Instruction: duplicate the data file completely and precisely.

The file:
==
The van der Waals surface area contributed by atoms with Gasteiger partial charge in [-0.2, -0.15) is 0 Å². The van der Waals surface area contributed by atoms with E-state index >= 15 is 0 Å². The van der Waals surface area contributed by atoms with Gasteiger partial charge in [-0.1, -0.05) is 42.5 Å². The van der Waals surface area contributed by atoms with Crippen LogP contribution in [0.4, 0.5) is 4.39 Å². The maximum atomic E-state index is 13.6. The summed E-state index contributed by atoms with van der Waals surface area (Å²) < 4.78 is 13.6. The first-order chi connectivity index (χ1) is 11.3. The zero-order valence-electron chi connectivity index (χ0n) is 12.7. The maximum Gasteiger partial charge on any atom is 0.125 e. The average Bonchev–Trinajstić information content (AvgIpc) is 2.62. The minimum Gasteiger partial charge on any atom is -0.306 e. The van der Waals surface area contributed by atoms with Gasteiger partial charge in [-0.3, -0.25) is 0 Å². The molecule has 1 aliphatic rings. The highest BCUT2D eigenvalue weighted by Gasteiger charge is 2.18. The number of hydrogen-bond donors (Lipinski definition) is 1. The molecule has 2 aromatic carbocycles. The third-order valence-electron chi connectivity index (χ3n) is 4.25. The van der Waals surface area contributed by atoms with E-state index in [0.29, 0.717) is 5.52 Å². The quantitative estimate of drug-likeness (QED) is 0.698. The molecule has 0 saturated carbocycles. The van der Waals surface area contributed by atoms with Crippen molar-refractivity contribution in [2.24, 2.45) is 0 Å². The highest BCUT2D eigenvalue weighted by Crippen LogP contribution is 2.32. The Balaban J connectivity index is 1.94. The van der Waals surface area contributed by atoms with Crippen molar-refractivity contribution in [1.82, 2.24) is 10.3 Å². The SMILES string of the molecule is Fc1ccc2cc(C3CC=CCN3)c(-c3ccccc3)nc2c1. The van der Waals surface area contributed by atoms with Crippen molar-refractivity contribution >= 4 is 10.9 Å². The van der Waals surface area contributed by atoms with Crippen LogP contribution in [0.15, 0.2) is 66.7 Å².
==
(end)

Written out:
The van der Waals surface area contributed by atoms with Gasteiger partial charge in [-0.2, -0.15) is 0 Å². The van der Waals surface area contributed by atoms with E-state index >= 15 is 0 Å². The van der Waals surface area contributed by atoms with Gasteiger partial charge in [-0.1, -0.05) is 42.5 Å². The van der Waals surface area contributed by atoms with Crippen LogP contribution in [0.4, 0.5) is 4.39 Å². The maximum atomic E-state index is 13.6. The summed E-state index contributed by atoms with van der Waals surface area (Å²) < 4.78 is 13.6. The first-order chi connectivity index (χ1) is 11.3. The zero-order valence-electron chi connectivity index (χ0n) is 12.7. The maximum Gasteiger partial charge on any atom is 0.125 e. The average Bonchev–Trinajstić information content (AvgIpc) is 2.62. The minimum Gasteiger partial charge on any atom is -0.306 e. The van der Waals surface area contributed by atoms with Gasteiger partial charge in [-0.3, -0.25) is 0 Å². The molecule has 1 aliphatic rings. The highest BCUT2D eigenvalue weighted by Gasteiger charge is 2.18. The number of hydrogen-bond donors (Lipinski definition) is 1. The molecule has 2 aromatic carbocycles. The third-order valence-electron chi connectivity index (χ3n) is 4.25. The van der Waals surface area contributed by atoms with E-state index in [0.29, 0.717) is 5.52 Å². The quantitative estimate of drug-likeness (QED) is 0.698. The molecule has 0 saturated carbocycles. The van der Waals surface area contributed by atoms with Crippen molar-refractivity contribution in [2.24, 2.45) is 0 Å². The highest BCUT2D eigenvalue weighted by Crippen LogP contribution is 2.32. The Balaban J connectivity index is 1.94. The van der Waals surface area contributed by atoms with Crippen molar-refractivity contribution in [1.82, 2.24) is 10.3 Å². The SMILES string of the molecule is Fc1ccc2cc(C3CC=CCN3)c(-c3ccccc3)nc2c1. The van der Waals surface area contributed by atoms with Crippen molar-refractivity contribution >= 4 is 10.9 Å². The van der Waals surface area contributed by atoms with Crippen LogP contribution in [0.15, 0.2) is 66.7 Å².